MEADOWS v. STATEAnnotate this Case
MEADOWS v. STATE
1971 OK CR 255
487 P.2d 359
Case Number: A-15267
Oklahoma Court of Criminal Appeals
An appeal from the District Court of Stephens County; Harry L.S. Halley, Assigned Judge.
Plaintiff in Error, David Harold Meadows, was charged, tried and convicted in the District Court of Stephens County, Oklahoma, with the crime of Murder. He was found guilty by the jury and his penalty assessed at life imprisonment at hard labor, and appeals. Judgment and sentence reversed and remanded for new trial.
Sullivan & Sullivan, Duncan, for plaintiff in error.
G.T. Blankenship, Atty. Gen., Max A. Martin, Asst. Atty. Gen., for defendant in error.
¶1 The Plaintiff in Error, David Harold Meadows, hereinafter referred to as defendant, was charged, tried and convicted in the District Court of Stephens County with having committed the crime of Murder. It was alleged that he caused the death of his father, Edward Harold Meadows, on the 19th day of December, 1967, "by cutting and stabbing him with a hunting knife and then shooting him with a .22 caliber rifle."
¶2 The record reflects that the decedent was at the time of the homicide divorced from defendant's mother. Defendant lived with his mother in Stephens County; and it was in her house where the homicide occurred.
¶3 On the date of the homicide, defendant's father and several other persons visited some relatives some distance from the home, where defendant lived. After the visit, defendant's father began driving the automobile, in which he and the other persons were riding, and drove into the drive of defendant's mother's home. Defendant went to the door upon noticing the arrival of the car, and his father waved for him to come to the car. He introduced defendant to his. companions after which he entered the house followed by the defendant. Defendant's father asked him to go with him to some other place in order that he could meet a woman, whom the father was either intending to, or wanted to marry; but defendant declined to accompany his father on such a trip. During the ensuing conversation, the two became involved in an argument and defendant's father threatened to kill the boy's mother; and then threatened to kill him and perhaps his younger brother and sister. Twice thereafter, without apparent provocation or justification, defendant's father struck at the defendant with his fist, but missed him both times.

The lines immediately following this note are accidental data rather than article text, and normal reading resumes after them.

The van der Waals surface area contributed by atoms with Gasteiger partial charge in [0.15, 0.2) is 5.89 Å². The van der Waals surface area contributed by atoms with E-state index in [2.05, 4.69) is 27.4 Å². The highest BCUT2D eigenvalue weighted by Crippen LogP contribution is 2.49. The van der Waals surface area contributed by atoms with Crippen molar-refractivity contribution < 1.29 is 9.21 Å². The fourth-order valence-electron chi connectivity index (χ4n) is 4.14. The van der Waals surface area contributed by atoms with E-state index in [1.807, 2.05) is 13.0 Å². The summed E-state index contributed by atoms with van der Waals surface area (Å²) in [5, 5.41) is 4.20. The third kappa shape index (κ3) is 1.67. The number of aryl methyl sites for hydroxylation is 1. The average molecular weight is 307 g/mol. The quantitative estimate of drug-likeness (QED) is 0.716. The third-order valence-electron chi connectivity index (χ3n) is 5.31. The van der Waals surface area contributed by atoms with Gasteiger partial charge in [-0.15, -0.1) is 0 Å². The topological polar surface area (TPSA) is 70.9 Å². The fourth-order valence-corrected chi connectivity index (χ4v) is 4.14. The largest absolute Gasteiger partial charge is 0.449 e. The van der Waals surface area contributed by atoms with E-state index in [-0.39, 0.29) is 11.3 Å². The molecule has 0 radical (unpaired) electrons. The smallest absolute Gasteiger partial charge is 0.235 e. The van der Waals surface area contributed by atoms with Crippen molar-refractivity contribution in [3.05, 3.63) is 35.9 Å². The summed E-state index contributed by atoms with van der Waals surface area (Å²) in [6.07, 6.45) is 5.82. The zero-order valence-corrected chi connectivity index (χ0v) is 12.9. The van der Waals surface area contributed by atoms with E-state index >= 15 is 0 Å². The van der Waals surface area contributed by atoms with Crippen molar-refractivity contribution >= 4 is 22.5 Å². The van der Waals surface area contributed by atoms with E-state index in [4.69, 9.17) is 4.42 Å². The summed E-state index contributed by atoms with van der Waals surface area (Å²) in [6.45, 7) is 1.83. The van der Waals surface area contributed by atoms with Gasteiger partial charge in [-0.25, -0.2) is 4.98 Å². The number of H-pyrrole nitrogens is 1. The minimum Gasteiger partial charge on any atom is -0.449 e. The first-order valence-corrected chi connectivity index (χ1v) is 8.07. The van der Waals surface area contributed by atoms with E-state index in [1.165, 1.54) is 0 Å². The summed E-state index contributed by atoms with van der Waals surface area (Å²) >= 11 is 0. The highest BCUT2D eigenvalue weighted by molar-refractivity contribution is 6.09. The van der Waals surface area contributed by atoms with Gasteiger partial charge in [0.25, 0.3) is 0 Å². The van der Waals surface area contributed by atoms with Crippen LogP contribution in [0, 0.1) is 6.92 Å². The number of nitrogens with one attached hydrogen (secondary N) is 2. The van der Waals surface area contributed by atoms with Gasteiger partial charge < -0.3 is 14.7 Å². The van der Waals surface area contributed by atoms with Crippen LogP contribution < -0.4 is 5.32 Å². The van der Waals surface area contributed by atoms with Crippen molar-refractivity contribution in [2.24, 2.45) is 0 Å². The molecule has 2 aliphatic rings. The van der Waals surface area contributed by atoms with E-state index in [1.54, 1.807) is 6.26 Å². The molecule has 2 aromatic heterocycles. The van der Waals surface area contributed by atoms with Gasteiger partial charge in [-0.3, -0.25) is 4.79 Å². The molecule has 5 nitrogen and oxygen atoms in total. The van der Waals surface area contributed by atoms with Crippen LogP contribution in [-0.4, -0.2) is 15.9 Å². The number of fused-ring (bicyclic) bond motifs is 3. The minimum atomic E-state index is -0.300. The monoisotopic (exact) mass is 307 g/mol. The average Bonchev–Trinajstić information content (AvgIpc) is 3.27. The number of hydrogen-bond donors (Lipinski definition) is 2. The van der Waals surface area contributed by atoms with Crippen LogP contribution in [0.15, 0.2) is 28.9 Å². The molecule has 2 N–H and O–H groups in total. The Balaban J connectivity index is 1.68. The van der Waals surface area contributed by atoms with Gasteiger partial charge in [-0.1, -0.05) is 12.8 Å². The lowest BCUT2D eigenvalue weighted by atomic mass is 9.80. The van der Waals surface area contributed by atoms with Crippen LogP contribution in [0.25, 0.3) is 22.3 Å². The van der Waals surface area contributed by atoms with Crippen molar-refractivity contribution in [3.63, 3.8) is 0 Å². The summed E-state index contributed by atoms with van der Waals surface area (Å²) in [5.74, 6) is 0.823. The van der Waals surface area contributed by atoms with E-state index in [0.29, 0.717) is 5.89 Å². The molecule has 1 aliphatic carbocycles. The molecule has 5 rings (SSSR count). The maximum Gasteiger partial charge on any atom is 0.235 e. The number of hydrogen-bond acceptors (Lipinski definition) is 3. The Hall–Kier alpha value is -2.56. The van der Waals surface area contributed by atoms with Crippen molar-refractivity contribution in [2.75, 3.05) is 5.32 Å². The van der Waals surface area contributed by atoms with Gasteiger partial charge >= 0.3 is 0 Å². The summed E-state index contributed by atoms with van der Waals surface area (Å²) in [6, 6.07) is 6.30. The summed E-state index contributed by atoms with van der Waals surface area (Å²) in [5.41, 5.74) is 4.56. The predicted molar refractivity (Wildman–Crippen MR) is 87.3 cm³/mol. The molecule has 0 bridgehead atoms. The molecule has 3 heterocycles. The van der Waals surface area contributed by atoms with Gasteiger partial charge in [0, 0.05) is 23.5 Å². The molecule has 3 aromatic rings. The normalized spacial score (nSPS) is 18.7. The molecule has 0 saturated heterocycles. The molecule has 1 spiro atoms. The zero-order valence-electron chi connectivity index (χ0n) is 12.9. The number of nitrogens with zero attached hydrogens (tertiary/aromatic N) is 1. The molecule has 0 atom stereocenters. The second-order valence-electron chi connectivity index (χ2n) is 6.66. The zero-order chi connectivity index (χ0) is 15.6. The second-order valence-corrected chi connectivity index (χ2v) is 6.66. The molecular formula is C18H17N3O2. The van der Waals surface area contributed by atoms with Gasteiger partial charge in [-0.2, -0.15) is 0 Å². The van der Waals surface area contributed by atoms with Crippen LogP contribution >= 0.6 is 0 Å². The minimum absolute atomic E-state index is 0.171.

¶4 The fight seems to have been commenced because the defendant told his father that he would not let him carry out his threats to kill his mother, brother and sister. During the alteration, the father pursued the defendant; and, the defendant struck his father at least twice in the area of his face, after which the father tried to choke the defendant; while at the same time trying to grab defendant's hunting knife out of its scabbard. Earlier that day, defendant had been on a hunting trip and was still wearing his hunting knife. Defendant successfully reacquired possession of the knife from his father. As they continued the fight, the father continued his effort to choke the defendant; when the defendant stabbed his father twice in the chest, and several times in the back. Defendant's testimony was that his father said he was going to get a butcher knife from the kitchen cabinet and kill him. He related that at that time his father was still standing. Defendant related that he went to the bedroom, got his rifle, and returned into the kitchen area, where the fight occurred. He said his father was still standing so he fired four shots at him. Defendant testified further, that he did not know whether he had hit his father, or not; but that on the fourth shot his father fell.